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Reliance on Commerce Commission statement "lazy journalism" says Press Council

11 July 2017

The Press Council has upheld (with dissent) a complaint against the Whakatane Beacon newspaper over its publication of a story about the sentencing of two companies operating a chain of stores.

In Lindekilde v Whakatane Beacon (Case 2588), the Beacon story was published in late March 2017 and covered the Auckland District Court sentencing of Bike Retail Group and Bikes International, joint operators of Bike Barn New Zealand, in February 2017.

The Beacon story was largely based on the Commerce Commission's reaction to the judgment. Both companies had pleaded guilty to charges brought by the Commission under the Fair Trading Act and were fined $800,000. The charges related to conduct between 2013 and 2015 which effectively attracted customers with misleading impressions about discounts on bikes.

A photograph of the Whakatane branch of Bike Barn was featured in the Beacon story, under a headline which read "Bike Barn fined for misleading pricing" and a final paragraph which pointed out the location of the Whakatane store.

At the time Whakatane's Bike Barn was owned by Lindekilde Industries and the story did not include information about the specific ownership of the Whakatane store, which is one of five independently-owned branches out of 20 operating in New Zealand. The remaining 15 are owned by the two prosecuted companies.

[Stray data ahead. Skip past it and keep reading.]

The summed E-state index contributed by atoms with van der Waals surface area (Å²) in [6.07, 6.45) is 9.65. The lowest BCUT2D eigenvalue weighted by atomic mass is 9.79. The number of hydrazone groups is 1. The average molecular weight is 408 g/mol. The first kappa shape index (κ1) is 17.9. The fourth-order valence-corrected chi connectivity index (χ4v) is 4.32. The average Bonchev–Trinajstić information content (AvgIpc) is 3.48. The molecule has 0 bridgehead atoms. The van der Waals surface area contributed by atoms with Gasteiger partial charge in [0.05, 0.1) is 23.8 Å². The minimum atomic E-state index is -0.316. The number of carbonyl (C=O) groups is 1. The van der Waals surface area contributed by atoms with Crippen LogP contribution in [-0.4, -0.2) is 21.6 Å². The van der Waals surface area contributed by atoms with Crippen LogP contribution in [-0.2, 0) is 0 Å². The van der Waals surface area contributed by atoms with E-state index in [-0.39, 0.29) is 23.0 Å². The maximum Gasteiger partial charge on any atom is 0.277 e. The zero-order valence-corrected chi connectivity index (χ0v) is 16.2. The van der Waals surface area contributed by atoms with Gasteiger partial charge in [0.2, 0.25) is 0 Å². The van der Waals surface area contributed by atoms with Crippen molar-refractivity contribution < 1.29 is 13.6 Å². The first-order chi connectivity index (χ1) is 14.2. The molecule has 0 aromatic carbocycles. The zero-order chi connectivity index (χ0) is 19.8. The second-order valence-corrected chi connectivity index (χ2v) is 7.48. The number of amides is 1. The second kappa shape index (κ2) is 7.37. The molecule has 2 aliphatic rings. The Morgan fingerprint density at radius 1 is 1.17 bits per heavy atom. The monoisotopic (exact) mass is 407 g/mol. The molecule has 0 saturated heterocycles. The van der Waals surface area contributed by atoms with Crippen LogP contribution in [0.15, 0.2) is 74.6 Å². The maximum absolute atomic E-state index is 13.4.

The Press Council says the almost sole reliance on the Commerce Commission statement was lazy journalism at best. "A simple phone call or visit to the store would have clarified ownership".

It says it is very clear that Whakatane's Bike Barn, and its owner, was not prosecuted by the Commerce Commission.

"It is a big stretch for the editor to argue that, because the story didn't specifically say that Whakatane's store was involved in the court action, it wasn't implied. The story also didn't specifically say it wasn't involved - and given the copy was wrapped around a large photo of the store, under a 'Bike Barn fined...' headline and referenced the local outlet - it was very much implied," it says.

"It is not for the editor to determine as fact, and by way of a general news story, that Whakatane Bike Barn benefited from deceitful advertising practices. That is a role of the courts. Again we point out that Whakatane Beacon conducted no investigation and provided no evidence to support their claim."

Press Council member Chris Darlow dissented from the decision.

Last updated on the 16th September 2019